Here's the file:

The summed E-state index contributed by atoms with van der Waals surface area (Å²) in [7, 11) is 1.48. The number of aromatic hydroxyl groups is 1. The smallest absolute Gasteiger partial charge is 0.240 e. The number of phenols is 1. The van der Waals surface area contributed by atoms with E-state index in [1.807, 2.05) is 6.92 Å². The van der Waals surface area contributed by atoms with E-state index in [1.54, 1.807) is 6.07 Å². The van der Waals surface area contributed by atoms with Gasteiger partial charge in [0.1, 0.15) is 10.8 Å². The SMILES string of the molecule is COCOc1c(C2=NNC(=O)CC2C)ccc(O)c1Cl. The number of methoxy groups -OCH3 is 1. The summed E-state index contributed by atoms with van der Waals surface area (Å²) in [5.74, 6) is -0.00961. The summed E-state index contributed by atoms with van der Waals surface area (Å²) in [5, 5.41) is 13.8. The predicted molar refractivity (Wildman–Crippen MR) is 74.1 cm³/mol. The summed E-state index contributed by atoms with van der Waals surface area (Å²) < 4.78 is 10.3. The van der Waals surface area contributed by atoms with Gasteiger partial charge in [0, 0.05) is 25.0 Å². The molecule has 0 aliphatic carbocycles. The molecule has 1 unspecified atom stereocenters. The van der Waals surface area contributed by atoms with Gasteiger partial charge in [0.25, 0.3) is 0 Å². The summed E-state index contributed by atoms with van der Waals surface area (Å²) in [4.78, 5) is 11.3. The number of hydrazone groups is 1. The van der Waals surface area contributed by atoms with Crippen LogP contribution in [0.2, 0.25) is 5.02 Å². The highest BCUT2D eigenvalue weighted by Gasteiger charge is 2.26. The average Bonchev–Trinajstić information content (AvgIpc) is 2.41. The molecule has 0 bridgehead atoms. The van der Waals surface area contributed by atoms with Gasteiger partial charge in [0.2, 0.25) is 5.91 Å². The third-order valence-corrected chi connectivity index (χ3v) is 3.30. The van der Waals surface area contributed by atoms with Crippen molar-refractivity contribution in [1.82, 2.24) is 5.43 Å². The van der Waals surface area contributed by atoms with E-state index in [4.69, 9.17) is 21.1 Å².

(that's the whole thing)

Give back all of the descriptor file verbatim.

The summed E-state index contributed by atoms with van der Waals surface area (Å²) in [7, 11) is 1.48. The number of aromatic hydroxyl groups is 1. The smallest absolute Gasteiger partial charge is 0.240 e. The number of phenols is 1. The van der Waals surface area contributed by atoms with E-state index in [1.807, 2.05) is 6.92 Å². The van der Waals surface area contributed by atoms with E-state index in [1.54, 1.807) is 6.07 Å². The van der Waals surface area contributed by atoms with Gasteiger partial charge in [0.1, 0.15) is 10.8 Å². The SMILES string of the molecule is COCOc1c(C2=NNC(=O)CC2C)ccc(O)c1Cl. The number of methoxy groups -OCH3 is 1. The summed E-state index contributed by atoms with van der Waals surface area (Å²) in [5.74, 6) is -0.00961. The summed E-state index contributed by atoms with van der Waals surface area (Å²) in [5, 5.41) is 13.8. The predicted molar refractivity (Wildman–Crippen MR) is 74.1 cm³/mol. The summed E-state index contributed by atoms with van der Waals surface area (Å²) < 4.78 is 10.3. The van der Waals surface area contributed by atoms with Gasteiger partial charge in [0, 0.05) is 25.0 Å². The molecule has 0 aliphatic carbocycles. The molecule has 1 unspecified atom stereocenters. The van der Waals surface area contributed by atoms with Gasteiger partial charge in [0.25, 0.3) is 0 Å². The summed E-state index contributed by atoms with van der Waals surface area (Å²) in [4.78, 5) is 11.3. The number of hydrazone groups is 1. The van der Waals surface area contributed by atoms with Crippen LogP contribution in [0.2, 0.25) is 5.02 Å². The highest BCUT2D eigenvalue weighted by Gasteiger charge is 2.26. The average Bonchev–Trinajstić information content (AvgIpc) is 2.41. The molecule has 0 bridgehead atoms. The van der Waals surface area contributed by atoms with Gasteiger partial charge in [0.2, 0.25) is 5.91 Å². The third-order valence-corrected chi connectivity index (χ3v) is 3.30. The van der Waals surface area contributed by atoms with Crippen molar-refractivity contribution in [1.82, 2.24) is 5.43 Å². The van der Waals surface area contributed by atoms with E-state index in [4.69, 9.17) is 21.1 Å².